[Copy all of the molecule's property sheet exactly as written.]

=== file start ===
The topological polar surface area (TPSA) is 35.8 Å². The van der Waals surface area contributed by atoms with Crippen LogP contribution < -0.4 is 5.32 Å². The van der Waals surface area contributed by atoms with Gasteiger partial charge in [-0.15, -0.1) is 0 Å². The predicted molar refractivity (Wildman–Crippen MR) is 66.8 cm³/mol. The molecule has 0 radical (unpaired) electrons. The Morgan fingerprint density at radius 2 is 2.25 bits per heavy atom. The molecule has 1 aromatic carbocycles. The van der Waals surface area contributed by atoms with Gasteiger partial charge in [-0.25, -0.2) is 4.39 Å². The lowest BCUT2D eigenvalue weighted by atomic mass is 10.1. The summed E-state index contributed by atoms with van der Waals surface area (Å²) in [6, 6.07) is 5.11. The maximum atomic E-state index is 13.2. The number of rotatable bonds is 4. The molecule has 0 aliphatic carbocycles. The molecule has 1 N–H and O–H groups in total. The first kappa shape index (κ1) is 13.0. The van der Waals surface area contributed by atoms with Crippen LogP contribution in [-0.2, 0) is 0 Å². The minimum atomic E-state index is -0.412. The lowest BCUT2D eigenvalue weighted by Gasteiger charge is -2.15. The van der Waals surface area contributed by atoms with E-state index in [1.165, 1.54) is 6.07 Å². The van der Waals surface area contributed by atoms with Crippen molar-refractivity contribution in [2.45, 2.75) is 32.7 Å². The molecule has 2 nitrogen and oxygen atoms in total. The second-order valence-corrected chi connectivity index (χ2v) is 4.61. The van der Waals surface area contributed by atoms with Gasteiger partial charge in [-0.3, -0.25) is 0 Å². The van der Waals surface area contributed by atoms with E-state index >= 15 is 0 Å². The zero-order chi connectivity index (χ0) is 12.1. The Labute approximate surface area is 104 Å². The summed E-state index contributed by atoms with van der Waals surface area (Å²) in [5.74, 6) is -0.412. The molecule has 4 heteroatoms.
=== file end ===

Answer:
The topological polar surface area (TPSA) is 35.8 Å². The van der Waals surface area contributed by atoms with Crippen LogP contribution < -0.4 is 5.32 Å². The van der Waals surface area contributed by atoms with Gasteiger partial charge in [-0.15, -0.1) is 0 Å². The predicted molar refractivity (Wildman–Crippen MR) is 66.8 cm³/mol. The molecule has 0 radical (unpaired) electrons. The Morgan fingerprint density at radius 2 is 2.25 bits per heavy atom. The molecule has 1 aromatic carbocycles. The van der Waals surface area contributed by atoms with Gasteiger partial charge in [-0.25, -0.2) is 4.39 Å². The lowest BCUT2D eigenvalue weighted by atomic mass is 10.1. The summed E-state index contributed by atoms with van der Waals surface area (Å²) in [6, 6.07) is 5.11. The maximum atomic E-state index is 13.2. The number of rotatable bonds is 4. The molecule has 0 aliphatic carbocycles. The molecule has 1 N–H and O–H groups in total. The first kappa shape index (κ1) is 13.0. The van der Waals surface area contributed by atoms with Crippen LogP contribution in [-0.2, 0) is 0 Å². The minimum atomic E-state index is -0.412. The lowest BCUT2D eigenvalue weighted by Gasteiger charge is -2.15. The van der Waals surface area contributed by atoms with E-state index in [1.165, 1.54) is 6.07 Å². The van der Waals surface area contributed by atoms with Crippen molar-refractivity contribution in [2.45, 2.75) is 32.7 Å². The molecule has 2 nitrogen and oxygen atoms in total. The second-order valence-corrected chi connectivity index (χ2v) is 4.61. The van der Waals surface area contributed by atoms with Gasteiger partial charge in [-0.3, -0.25) is 0 Å². The van der Waals surface area contributed by atoms with E-state index >= 15 is 0 Å². The zero-order chi connectivity index (χ0) is 12.1. The Labute approximate surface area is 104 Å². The summed E-state index contributed by atoms with van der Waals surface area (Å²) in [5.74, 6) is -0.412. The molecule has 4 heteroatoms.